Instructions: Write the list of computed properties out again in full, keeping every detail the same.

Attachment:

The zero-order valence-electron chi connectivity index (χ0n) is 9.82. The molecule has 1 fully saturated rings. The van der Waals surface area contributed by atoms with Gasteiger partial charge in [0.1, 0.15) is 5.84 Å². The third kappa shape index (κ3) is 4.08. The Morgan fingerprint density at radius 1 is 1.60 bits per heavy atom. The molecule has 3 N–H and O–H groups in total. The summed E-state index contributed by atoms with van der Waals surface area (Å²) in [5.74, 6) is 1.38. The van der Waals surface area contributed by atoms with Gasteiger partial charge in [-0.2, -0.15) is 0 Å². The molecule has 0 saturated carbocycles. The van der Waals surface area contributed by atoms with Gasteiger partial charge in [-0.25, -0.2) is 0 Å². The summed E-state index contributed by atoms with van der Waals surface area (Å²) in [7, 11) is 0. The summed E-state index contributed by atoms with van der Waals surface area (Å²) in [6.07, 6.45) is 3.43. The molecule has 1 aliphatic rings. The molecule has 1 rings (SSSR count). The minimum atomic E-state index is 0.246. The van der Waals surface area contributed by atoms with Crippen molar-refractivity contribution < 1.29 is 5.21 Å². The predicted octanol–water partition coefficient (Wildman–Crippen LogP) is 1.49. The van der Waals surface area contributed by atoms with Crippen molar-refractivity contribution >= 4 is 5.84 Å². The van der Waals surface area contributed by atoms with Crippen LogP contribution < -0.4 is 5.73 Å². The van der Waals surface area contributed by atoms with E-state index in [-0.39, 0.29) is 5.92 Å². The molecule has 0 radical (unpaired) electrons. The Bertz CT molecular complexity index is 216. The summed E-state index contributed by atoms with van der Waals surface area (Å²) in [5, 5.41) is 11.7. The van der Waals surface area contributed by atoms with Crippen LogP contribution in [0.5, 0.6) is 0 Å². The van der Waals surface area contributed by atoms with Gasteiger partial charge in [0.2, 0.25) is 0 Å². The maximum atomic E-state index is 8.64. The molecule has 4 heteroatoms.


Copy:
The zero-order valence-electron chi connectivity index (χ0n) is 9.82. The molecule has 1 fully saturated rings. The van der Waals surface area contributed by atoms with Gasteiger partial charge in [0.1, 0.15) is 5.84 Å². The third kappa shape index (κ3) is 4.08. The Morgan fingerprint density at radius 1 is 1.60 bits per heavy atom. The molecule has 3 N–H and O–H groups in total. The summed E-state index contributed by atoms with van der Waals surface area (Å²) in [5.74, 6) is 1.38. The van der Waals surface area contributed by atoms with Gasteiger partial charge in [-0.2, -0.15) is 0 Å². The molecule has 0 saturated carbocycles. The van der Waals surface area contributed by atoms with Gasteiger partial charge in [-0.25, -0.2) is 0 Å². The summed E-state index contributed by atoms with van der Waals surface area (Å²) in [7, 11) is 0. The summed E-state index contributed by atoms with van der Waals surface area (Å²) in [6.07, 6.45) is 3.43. The molecule has 1 aliphatic rings. The molecule has 1 rings (SSSR count). The minimum atomic E-state index is 0.246. The van der Waals surface area contributed by atoms with Crippen molar-refractivity contribution < 1.29 is 5.21 Å². The predicted octanol–water partition coefficient (Wildman–Crippen LogP) is 1.49. The van der Waals surface area contributed by atoms with Crippen molar-refractivity contribution >= 4 is 5.84 Å². The van der Waals surface area contributed by atoms with Crippen LogP contribution < -0.4 is 5.73 Å². The van der Waals surface area contributed by atoms with E-state index in [-0.39, 0.29) is 5.92 Å². The molecule has 0 radical (unpaired) electrons. The Bertz CT molecular complexity index is 216. The summed E-state index contributed by atoms with van der Waals surface area (Å²) in [5, 5.41) is 11.7. The van der Waals surface area contributed by atoms with Crippen LogP contribution in [0.5, 0.6) is 0 Å². The van der Waals surface area contributed by atoms with Gasteiger partial charge in [0.2, 0.25) is 0 Å². The maximum atomic E-state index is 8.64. The molecule has 4 heteroatoms.